The Marine Stewardship Council (MSC) is an independent non-profit organization with an ecolabel and fishery certification programme. Fisheries that are assessed and meet the standard can use the MSC blue ecolabel. The MSC mission is to 'reward sustainable fishing practises’. When fish is bought that has the blue MSC ecolabel, it should indicate that this fishery operates in an environmentally responsible way and does not contribute to the global environmental problem of overfishing.
The MSC environmental standard for sustainable fisheries was developed over two years through a consultative process. The three principles of the MSC standard consider:
The condition of the fish stock(s) of the fishery
The impact of the fishery on the marine ecosystem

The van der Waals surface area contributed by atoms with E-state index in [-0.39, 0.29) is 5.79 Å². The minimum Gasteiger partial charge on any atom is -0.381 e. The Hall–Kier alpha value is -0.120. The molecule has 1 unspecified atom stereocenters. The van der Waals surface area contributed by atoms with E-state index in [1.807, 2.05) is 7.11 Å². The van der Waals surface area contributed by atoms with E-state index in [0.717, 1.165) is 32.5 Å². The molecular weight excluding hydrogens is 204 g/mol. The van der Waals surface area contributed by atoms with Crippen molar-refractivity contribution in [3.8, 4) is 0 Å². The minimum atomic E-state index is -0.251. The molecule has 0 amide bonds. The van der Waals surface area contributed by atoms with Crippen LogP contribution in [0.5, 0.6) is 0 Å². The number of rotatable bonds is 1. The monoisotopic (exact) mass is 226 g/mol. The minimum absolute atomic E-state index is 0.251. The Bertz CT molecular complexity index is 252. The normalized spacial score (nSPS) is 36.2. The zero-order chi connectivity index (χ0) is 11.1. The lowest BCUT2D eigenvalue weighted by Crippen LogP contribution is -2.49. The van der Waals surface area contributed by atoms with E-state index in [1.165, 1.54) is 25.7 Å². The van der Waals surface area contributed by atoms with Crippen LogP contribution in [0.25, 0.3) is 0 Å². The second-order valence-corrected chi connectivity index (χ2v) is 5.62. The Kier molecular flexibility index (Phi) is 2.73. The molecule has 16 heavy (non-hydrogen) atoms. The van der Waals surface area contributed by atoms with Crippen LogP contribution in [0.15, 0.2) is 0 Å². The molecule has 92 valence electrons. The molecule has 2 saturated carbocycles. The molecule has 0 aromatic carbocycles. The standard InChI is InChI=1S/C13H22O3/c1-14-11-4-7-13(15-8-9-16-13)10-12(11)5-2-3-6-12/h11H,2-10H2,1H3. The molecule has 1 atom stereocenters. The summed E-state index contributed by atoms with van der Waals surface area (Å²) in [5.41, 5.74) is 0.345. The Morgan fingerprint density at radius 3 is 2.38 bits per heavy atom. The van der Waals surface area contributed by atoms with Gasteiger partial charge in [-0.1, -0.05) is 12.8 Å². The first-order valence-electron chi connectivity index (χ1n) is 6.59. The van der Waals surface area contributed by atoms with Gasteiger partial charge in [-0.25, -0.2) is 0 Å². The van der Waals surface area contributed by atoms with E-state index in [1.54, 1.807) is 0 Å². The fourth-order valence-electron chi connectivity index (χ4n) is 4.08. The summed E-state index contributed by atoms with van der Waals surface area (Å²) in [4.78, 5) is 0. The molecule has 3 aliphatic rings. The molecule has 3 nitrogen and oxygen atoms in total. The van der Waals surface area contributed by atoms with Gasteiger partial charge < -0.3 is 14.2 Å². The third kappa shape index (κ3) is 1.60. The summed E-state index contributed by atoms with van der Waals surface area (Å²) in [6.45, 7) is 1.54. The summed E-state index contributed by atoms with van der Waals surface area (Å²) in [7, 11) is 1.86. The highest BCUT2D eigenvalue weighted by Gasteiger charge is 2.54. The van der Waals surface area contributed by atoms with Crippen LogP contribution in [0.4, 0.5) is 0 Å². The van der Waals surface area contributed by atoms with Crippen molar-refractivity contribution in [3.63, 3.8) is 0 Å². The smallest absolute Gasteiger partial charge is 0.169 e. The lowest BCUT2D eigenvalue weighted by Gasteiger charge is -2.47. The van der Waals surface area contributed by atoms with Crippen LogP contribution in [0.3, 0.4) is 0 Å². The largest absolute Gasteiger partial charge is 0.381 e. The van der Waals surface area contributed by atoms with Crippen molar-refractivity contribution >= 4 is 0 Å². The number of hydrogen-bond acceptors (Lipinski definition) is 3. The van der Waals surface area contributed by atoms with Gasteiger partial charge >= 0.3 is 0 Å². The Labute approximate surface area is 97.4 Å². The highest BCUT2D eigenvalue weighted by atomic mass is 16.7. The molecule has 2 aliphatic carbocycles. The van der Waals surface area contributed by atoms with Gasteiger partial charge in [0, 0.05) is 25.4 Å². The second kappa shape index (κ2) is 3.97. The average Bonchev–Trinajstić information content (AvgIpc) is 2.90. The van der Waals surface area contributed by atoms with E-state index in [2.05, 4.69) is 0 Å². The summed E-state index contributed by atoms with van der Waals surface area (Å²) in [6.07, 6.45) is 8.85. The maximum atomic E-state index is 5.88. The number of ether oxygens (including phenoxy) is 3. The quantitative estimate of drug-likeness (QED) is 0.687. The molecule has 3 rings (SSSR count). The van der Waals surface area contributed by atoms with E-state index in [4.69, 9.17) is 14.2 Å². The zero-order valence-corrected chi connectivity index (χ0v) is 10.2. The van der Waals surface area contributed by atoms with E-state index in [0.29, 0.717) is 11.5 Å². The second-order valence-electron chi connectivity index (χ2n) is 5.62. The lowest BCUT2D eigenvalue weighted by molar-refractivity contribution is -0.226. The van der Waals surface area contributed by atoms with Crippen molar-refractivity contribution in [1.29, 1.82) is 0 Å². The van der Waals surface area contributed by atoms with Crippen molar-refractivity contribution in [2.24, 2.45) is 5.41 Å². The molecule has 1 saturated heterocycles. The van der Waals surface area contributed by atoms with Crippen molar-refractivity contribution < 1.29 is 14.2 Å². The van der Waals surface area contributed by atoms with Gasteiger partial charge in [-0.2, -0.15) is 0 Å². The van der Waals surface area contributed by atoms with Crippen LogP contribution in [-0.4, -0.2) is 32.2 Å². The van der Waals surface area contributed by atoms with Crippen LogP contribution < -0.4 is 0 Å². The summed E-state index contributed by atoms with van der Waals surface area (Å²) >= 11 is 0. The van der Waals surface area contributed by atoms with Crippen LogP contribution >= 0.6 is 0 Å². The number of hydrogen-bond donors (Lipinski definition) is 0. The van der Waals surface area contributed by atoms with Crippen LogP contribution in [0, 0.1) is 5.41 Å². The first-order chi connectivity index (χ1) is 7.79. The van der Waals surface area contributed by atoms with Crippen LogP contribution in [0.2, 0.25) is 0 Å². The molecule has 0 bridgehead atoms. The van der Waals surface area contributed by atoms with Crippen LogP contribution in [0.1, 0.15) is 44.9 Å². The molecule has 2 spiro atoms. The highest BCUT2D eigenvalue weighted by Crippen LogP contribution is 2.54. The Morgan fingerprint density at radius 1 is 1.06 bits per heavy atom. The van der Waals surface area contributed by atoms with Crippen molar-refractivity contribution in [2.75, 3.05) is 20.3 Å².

The fishery management system
The MSC standard is consistent with the ‘Guidelines for the Eco-labelling of Fish and Fishery Products from Marine Wild Capture Fisheries’ adopted by the UN Food and Agriculture Organisation (FAO) in 2005. Any fishery that wishes to become MSC certified and use the ecolabel is assessed against the MSC standard by a third party, independent certification body that has been independently accredited to perform MSC assessments by Accreditation Services International (ASI). Chain of custody certification along the supply chain from boat to point of sale ensures that seafood sold bearing the ecolabel originated from an MSC certified fishery.
Govt plans to limit Pacific bluefin tuna catch Japan
The Japanese Government intends to reduce the catch of immature Pacific bluefin tuna and prevent overfishing of the high-priced fish by implementing common regulations internationally, out of criteria currently adopted independently by Japan.